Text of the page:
Does the Yarra River’s maritime heritage cut it?

Does the Yarra River’s maritime heritage cut it?

The Lower Yarra River has maritime history in spades, but how well is it presented and interpreted for the visitor?

The Yarra River Business Association (YRBA) wants to know the answers and has engaged Melbourne tourism branding company The Gaibo Agency to ask the hard questions.

YRBA executive officer Tim Bracher said that there had been a lot of “investment into the maritime heritage theme at South Wharf since 2010”, and there was about to be a lot more invested in the theme on North Wharf, but nobody has ever asked whether maritime “heritage has appeal to the younger and emerging visitor markets”.

“Fundamentally, we need to ask whether maritime heritage is just going to be a nice visual backdrop to a modern hospitality scene or is it worth properly presenting and interpreting items of interest, plus strongly branding the western end of the Yarra River as Melbourne’s maritime heritage hub,” Mr Bracher said.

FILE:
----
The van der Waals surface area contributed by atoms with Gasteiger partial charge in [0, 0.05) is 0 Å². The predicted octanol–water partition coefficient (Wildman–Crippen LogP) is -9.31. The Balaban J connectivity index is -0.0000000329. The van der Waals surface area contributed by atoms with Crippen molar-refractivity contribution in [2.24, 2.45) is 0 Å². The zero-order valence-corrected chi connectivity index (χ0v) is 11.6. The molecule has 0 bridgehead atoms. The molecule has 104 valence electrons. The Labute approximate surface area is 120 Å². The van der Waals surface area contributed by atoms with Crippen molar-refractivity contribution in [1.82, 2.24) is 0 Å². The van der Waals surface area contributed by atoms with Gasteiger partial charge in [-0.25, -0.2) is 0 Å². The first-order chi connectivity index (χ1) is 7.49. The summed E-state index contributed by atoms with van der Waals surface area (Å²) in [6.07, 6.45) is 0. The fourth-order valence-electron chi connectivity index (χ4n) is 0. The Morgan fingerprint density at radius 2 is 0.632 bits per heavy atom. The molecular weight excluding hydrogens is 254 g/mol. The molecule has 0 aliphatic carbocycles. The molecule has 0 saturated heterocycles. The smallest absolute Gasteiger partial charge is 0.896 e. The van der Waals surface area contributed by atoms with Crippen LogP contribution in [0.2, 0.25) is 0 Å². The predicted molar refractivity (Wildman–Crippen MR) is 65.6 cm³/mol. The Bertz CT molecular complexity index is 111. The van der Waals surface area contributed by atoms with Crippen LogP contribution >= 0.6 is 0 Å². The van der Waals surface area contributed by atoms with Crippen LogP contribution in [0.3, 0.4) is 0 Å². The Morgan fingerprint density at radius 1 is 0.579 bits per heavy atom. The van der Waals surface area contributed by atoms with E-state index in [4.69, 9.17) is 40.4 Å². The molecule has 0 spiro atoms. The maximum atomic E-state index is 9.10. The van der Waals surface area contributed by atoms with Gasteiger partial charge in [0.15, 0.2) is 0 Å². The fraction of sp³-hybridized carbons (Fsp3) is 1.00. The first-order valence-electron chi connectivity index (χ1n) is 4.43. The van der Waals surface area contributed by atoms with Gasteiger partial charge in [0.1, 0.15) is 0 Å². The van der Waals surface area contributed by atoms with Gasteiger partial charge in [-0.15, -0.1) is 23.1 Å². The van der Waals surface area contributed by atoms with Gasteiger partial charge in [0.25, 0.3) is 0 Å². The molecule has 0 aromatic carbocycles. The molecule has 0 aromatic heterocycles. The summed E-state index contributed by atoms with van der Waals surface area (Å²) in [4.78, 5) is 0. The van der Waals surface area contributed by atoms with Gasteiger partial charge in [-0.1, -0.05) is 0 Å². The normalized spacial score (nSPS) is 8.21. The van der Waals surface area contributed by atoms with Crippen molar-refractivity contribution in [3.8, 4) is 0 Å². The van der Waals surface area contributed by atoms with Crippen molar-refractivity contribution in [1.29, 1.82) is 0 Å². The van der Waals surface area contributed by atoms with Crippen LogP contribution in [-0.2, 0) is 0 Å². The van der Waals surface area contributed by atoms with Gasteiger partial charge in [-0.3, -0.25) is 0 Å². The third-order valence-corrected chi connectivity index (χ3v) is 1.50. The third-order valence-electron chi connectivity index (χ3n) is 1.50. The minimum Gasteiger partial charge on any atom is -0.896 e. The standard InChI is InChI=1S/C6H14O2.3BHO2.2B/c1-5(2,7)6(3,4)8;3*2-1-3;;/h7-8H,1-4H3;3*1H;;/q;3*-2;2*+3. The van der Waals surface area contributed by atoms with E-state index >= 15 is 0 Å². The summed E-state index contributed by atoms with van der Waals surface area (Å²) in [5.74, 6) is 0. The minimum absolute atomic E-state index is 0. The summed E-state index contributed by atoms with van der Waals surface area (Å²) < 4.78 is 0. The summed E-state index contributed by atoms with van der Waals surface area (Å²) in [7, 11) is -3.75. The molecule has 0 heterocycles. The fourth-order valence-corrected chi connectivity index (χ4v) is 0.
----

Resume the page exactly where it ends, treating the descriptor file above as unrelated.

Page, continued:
“There’s a push to present maritime heritage as part of the Melbourne visitor experience, but we want to know if it would have any cut-through in the very competitive visitor market.”

Well-known tourism identity Roger Grant from The Gaibo Agency will explore the topic as the guest speaker at YRBA’s final 2022 business luncheon on Friday, November 11.

Roger and a team of tourism professionals have been interviewing major stakeholders and interrogating key data to be able to present a clear path for the association and its stakeholders to follow.  

The November 11 South Wharf lunch will be the final piece of project consultation, where guests will not only hear about key findings from the best maritime heritage precincts around the world but will also be able to contribute ideas through a questions and answers session.

The two-course lunch with refreshments is available for any business or resident to attend, and can be booked at

For more information: Tim Bracher – 0412 502 931


Caption: Polly Woodside, South Wharf. Photo: Tarryn Myburgh.

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